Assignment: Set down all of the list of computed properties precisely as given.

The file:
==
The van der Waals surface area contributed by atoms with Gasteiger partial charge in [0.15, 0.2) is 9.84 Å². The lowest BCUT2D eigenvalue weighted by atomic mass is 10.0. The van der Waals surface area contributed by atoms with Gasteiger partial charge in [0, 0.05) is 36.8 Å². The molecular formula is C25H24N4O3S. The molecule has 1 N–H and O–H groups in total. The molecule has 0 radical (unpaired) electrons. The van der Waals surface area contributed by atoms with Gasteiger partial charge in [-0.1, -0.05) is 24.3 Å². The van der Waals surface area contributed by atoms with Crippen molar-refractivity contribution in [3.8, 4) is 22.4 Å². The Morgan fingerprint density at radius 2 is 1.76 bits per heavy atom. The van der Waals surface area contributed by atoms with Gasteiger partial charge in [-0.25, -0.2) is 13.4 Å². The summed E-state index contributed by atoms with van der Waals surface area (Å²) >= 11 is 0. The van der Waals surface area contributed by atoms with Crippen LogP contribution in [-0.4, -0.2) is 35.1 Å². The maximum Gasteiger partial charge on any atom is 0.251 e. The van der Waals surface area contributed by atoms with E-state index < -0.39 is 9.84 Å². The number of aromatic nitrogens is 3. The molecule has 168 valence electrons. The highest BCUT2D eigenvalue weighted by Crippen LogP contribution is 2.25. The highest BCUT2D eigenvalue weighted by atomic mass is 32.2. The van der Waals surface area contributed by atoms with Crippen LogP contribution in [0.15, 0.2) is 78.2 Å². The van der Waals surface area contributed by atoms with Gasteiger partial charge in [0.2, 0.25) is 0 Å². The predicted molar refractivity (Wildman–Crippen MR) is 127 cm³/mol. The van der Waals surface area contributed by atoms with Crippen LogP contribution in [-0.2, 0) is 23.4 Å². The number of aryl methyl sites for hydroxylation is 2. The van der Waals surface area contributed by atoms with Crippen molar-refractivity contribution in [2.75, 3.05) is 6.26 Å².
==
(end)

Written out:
The van der Waals surface area contributed by atoms with Gasteiger partial charge in [0.15, 0.2) is 9.84 Å². The lowest BCUT2D eigenvalue weighted by atomic mass is 10.0. The van der Waals surface area contributed by atoms with Gasteiger partial charge in [0, 0.05) is 36.8 Å². The molecular formula is C25H24N4O3S. The molecule has 1 N–H and O–H groups in total. The molecule has 0 radical (unpaired) electrons. The van der Waals surface area contributed by atoms with Gasteiger partial charge in [-0.1, -0.05) is 24.3 Å². The van der Waals surface area contributed by atoms with Crippen molar-refractivity contribution in [3.8, 4) is 22.4 Å². The Morgan fingerprint density at radius 2 is 1.76 bits per heavy atom. The van der Waals surface area contributed by atoms with Gasteiger partial charge in [-0.25, -0.2) is 13.4 Å². The summed E-state index contributed by atoms with van der Waals surface area (Å²) >= 11 is 0. The van der Waals surface area contributed by atoms with Crippen LogP contribution in [-0.4, -0.2) is 35.1 Å². The maximum Gasteiger partial charge on any atom is 0.251 e. The van der Waals surface area contributed by atoms with E-state index < -0.39 is 9.84 Å². The number of aromatic nitrogens is 3. The molecule has 168 valence electrons. The highest BCUT2D eigenvalue weighted by Crippen LogP contribution is 2.25. The highest BCUT2D eigenvalue weighted by atomic mass is 32.2. The van der Waals surface area contributed by atoms with Crippen LogP contribution in [0.15, 0.2) is 78.2 Å². The van der Waals surface area contributed by atoms with Gasteiger partial charge in [0.2, 0.25) is 0 Å². The predicted molar refractivity (Wildman–Crippen MR) is 127 cm³/mol. The van der Waals surface area contributed by atoms with Crippen LogP contribution in [-0.2, 0) is 23.4 Å². The number of aryl methyl sites for hydroxylation is 2. The van der Waals surface area contributed by atoms with Crippen molar-refractivity contribution in [2.75, 3.05) is 6.26 Å².